Man charged in jogger abduction kidnapped prominent attorney in 2000

Man charged in jogger abduction kidnapped prominent attorney in 2000

The man charged with kidnapping a Tennessee woman jogging near the University of Memphis last week spent 20 years behind bars for a previous kidnapping. U.S. marshals arrested 38-year-old Cleotha Abston on Saturday after police detected his DNA on a pair of sandals found near where Eliza Fletcher was last seen, according to an arrest affidavit.

Police also linked the vehicle — a GMC Terrain — they believe Fletcher was forced into to a person at a residence where Abston was staying.

Memphis police said Abston has been charged with especially aggravated kidnapping and tampering with evidence in Fletcher’s disappearance.

When authorities arrived at Abston’s last known address, they found the GMC Terrain in question, with a passenger-side tail light damaged, reported CBS affiliate WREG-TV, which obtained a copy of the police affidavit. When Abston saw authorities, he tried to run, but he was eventually captured by U.S. marshals.

While Fletcher has not been found, Memphis police said in the affidavit they believe she was seriously injured in the abduction, which was caught on surveillance video. Authorities have said Fletcher, 34, was jogging around 4 a.m. on Friday when a man approached her and forced her into an SUV after a brief struggle. Fletcher was reported missing when she did not return home that morning.

Abston previously kidnapped a prominent Memphis attorney in 2000, the Commercial Appeal reported. When he was just 16 years old, Abston forced Kemper Durand into the trunk of his own car at gunpoint. After several hours, Abston took Durand out and forced him to drive to a Mapco gas station to withdraw money from an ATM.

At the station, an armed Memphis Housing Authority guard walked in and Durand yelled for help. Abston ran away but was found and arrested. He pleaded guilty in 2001 to especially aggravated kidnapping and aggravated robbery, according to court records. He received a 24-year sentence.

Durand, in a victim impact statement, wrote, “I was extremely lucky that I was able to escape from the custody of Cleotha Abston. …It is quite likely that I would have been killed had I not escaped,” the Commercial Appeal reported. Durand noted that it took over a year for Abston to sign the guilty plea, calling the refusal “jailhouse braggadocio.”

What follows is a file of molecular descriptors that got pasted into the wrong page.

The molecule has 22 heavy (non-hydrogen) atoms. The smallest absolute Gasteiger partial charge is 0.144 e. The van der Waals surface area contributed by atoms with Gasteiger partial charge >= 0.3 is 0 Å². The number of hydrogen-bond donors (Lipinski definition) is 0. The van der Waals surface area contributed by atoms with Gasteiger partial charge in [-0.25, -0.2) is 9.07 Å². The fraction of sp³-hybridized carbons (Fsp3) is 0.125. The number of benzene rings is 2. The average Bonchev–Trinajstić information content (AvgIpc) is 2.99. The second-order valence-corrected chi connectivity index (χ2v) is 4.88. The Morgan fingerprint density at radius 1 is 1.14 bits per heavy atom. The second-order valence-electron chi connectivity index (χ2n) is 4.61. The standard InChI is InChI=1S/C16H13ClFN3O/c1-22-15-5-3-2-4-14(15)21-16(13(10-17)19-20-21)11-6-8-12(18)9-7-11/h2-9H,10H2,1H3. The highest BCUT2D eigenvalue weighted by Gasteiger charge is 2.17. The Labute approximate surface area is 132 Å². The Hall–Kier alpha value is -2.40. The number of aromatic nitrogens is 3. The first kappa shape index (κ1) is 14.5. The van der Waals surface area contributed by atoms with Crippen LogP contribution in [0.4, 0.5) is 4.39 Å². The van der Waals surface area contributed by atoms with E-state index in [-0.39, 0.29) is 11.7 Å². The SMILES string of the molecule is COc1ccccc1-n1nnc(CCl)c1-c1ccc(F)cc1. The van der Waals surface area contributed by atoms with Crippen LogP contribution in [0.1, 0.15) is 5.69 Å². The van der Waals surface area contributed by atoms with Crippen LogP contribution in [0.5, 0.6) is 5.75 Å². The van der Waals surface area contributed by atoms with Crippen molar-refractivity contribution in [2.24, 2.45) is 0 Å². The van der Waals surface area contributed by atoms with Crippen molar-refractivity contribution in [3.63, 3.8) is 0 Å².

Durand also detailed Abston’s lengthy history in the juvenile court system. In the years before the kidnapping, Abston had been charged with theft, aggravated assault, aggravated assault with a weapon, and rape, according to Durand’s statement.

Durand died in 2013, seven years before Abston would be released in November 2020 at age 36. In the two years since his release, there were no further documented charges against Abston in Shelby County prior to his Saturday arrest, the Commercial Appeal reported.

Eliza Fletcher disappearance: What we know on the day 4 of the search and about the arrest https://t.co/3jv9jmqAGc

— Commercial Appeal (@memphisnews) September 5, 2022

Online court records do not show if Abston has a lawyer who can comment on his behalf. An arraignment has been set for Tuesday.

Fletcher is the granddaughter of the late Joseph Orgill III, a Memphis hardware businessman and philanthropist. The family has offered a $50,000 reward.

On Saturday, Fletcher’s family released a statement, read by a man who identified himself as her uncle, and obtained by WREG-TV. He read the statement on behalf of Fletcher’s mother and father, her husband and children, and her brother.

“We want to start by thanking everyone for their prayers and outpouring of support,” the uncle said. “Liza has touched the hearts of many people — and it shows.”

He said the family has met with and shared information with the police, whom he said are working “tirelessly” to help find Fletcher.

“More than anything we want to see Liza return home safely,” he said. “The family has offered a reward for any information that leads to her safe return. We believe that someone knows what happened, and can help.”

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